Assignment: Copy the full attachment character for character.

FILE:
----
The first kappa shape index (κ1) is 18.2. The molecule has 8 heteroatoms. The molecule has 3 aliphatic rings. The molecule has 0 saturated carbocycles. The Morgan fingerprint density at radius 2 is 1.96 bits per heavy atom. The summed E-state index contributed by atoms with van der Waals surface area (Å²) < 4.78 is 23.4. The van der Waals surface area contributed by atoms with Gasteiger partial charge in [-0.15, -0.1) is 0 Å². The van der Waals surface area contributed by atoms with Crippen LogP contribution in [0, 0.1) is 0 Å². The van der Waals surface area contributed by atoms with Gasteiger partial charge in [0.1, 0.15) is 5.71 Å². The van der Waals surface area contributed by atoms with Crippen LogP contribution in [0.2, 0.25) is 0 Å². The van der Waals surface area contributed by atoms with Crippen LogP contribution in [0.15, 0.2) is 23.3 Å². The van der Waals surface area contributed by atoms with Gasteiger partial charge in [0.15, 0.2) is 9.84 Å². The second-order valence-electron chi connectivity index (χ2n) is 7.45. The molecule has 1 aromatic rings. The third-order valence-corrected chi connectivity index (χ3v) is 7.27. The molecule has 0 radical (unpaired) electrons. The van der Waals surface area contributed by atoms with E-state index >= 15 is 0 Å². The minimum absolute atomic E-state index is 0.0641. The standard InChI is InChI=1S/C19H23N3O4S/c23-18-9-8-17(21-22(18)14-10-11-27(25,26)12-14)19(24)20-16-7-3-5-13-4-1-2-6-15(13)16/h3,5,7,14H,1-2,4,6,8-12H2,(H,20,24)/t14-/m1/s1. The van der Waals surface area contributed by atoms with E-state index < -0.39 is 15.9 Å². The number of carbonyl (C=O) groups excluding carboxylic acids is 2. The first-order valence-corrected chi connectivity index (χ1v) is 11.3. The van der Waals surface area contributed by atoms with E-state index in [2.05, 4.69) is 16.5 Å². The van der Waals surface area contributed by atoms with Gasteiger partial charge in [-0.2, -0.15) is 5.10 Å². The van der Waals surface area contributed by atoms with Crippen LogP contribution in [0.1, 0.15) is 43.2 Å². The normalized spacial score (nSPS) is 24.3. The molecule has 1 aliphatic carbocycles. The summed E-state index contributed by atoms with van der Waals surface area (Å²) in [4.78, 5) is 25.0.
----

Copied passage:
The first kappa shape index (κ1) is 18.2. The molecule has 8 heteroatoms. The molecule has 3 aliphatic rings. The molecule has 0 saturated carbocycles. The Morgan fingerprint density at radius 2 is 1.96 bits per heavy atom. The summed E-state index contributed by atoms with van der Waals surface area (Å²) < 4.78 is 23.4. The van der Waals surface area contributed by atoms with Gasteiger partial charge in [-0.15, -0.1) is 0 Å². The van der Waals surface area contributed by atoms with Crippen LogP contribution in [0, 0.1) is 0 Å². The van der Waals surface area contributed by atoms with Gasteiger partial charge in [0.1, 0.15) is 5.71 Å². The van der Waals surface area contributed by atoms with Crippen LogP contribution in [0.2, 0.25) is 0 Å². The van der Waals surface area contributed by atoms with Crippen LogP contribution in [0.15, 0.2) is 23.3 Å². The van der Waals surface area contributed by atoms with Gasteiger partial charge in [0.15, 0.2) is 9.84 Å². The second-order valence-electron chi connectivity index (χ2n) is 7.45. The molecule has 1 aromatic rings. The third-order valence-corrected chi connectivity index (χ3v) is 7.27. The molecule has 0 radical (unpaired) electrons. The van der Waals surface area contributed by atoms with E-state index >= 15 is 0 Å². The minimum absolute atomic E-state index is 0.0641. The standard InChI is InChI=1S/C19H23N3O4S/c23-18-9-8-17(21-22(18)14-10-11-27(25,26)12-14)19(24)20-16-7-3-5-13-4-1-2-6-15(13)16/h3,5,7,14H,1-2,4,6,8-12H2,(H,20,24)/t14-/m1/s1. The van der Waals surface area contributed by atoms with E-state index < -0.39 is 15.9 Å². The number of carbonyl (C=O) groups excluding carboxylic acids is 2. The first-order valence-corrected chi connectivity index (χ1v) is 11.3. The van der Waals surface area contributed by atoms with E-state index in [2.05, 4.69) is 16.5 Å². The van der Waals surface area contributed by atoms with Gasteiger partial charge in [-0.2, -0.15) is 5.10 Å². The van der Waals surface area contributed by atoms with Crippen LogP contribution in [0.1, 0.15) is 43.2 Å². The normalized spacial score (nSPS) is 24.3. The molecule has 1 aliphatic carbocycles. The summed E-state index contributed by atoms with van der Waals surface area (Å²) in [4.78, 5) is 25.0.